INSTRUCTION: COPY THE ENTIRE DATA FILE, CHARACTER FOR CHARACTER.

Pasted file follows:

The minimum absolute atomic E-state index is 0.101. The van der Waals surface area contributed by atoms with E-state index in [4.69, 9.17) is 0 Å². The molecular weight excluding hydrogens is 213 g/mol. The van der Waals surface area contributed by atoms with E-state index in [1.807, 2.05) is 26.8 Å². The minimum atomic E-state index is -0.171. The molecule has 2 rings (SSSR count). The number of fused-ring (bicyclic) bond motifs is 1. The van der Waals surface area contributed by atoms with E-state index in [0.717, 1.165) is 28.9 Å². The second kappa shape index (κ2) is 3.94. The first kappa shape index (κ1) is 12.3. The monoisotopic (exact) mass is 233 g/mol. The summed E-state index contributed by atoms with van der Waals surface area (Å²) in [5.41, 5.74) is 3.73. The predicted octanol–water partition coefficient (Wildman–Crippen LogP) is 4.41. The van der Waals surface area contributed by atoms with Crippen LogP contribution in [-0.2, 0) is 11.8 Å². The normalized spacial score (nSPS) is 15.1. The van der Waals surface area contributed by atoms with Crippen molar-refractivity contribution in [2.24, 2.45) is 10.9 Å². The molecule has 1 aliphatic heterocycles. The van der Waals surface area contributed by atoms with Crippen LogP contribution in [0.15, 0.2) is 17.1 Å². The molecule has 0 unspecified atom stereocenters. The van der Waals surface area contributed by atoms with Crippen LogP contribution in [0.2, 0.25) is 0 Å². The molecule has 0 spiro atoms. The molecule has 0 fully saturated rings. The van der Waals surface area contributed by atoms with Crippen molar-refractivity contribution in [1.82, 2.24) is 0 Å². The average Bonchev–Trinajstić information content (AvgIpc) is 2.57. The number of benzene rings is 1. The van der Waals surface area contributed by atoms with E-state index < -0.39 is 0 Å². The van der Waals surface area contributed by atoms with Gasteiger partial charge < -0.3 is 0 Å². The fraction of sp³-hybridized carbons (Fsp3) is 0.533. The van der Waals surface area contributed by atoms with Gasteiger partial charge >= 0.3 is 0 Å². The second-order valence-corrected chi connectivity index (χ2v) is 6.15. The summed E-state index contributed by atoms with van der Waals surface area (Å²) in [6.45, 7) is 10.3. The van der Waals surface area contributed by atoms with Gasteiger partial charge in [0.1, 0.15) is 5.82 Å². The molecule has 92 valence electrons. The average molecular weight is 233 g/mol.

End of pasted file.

The minimum absolute atomic E-state index is 0.101. The van der Waals surface area contributed by atoms with E-state index in [4.69, 9.17) is 0 Å². The molecular weight excluding hydrogens is 213 g/mol. The van der Waals surface area contributed by atoms with E-state index in [1.807, 2.05) is 26.8 Å². The minimum atomic E-state index is -0.171. The molecule has 2 rings (SSSR count). The number of fused-ring (bicyclic) bond motifs is 1. The van der Waals surface area contributed by atoms with E-state index in [0.717, 1.165) is 28.9 Å². The second kappa shape index (κ2) is 3.94. The first kappa shape index (κ1) is 12.3. The monoisotopic (exact) mass is 233 g/mol. The summed E-state index contributed by atoms with van der Waals surface area (Å²) in [5.41, 5.74) is 3.73. The predicted octanol–water partition coefficient (Wildman–Crippen LogP) is 4.41. The van der Waals surface area contributed by atoms with Crippen LogP contribution in [-0.2, 0) is 11.8 Å². The normalized spacial score (nSPS) is 15.1. The van der Waals surface area contributed by atoms with Crippen molar-refractivity contribution in [2.24, 2.45) is 10.9 Å². The molecule has 1 aliphatic heterocycles. The van der Waals surface area contributed by atoms with Crippen LogP contribution in [0.15, 0.2) is 17.1 Å². The molecule has 0 unspecified atom stereocenters. The van der Waals surface area contributed by atoms with Crippen LogP contribution in [0.2, 0.25) is 0 Å². The molecule has 0 spiro atoms. The molecule has 0 fully saturated rings. The van der Waals surface area contributed by atoms with Crippen molar-refractivity contribution in [1.82, 2.24) is 0 Å². The average Bonchev–Trinajstić information content (AvgIpc) is 2.57. The number of benzene rings is 1. The van der Waals surface area contributed by atoms with E-state index < -0.39 is 0 Å². The van der Waals surface area contributed by atoms with Gasteiger partial charge < -0.3 is 0 Å². The fraction of sp³-hybridized carbons (Fsp3) is 0.533. The van der Waals surface area contributed by atoms with Gasteiger partial charge >= 0.3 is 0 Å². The second-order valence-corrected chi connectivity index (χ2v) is 6.15. The summed E-state index contributed by atoms with van der Waals surface area (Å²) in [6.45, 7) is 10.3. The van der Waals surface area contributed by atoms with Gasteiger partial charge in [0.1, 0.15) is 5.82 Å². The molecule has 92 valence electrons. The average molecular weight is 233 g/mol.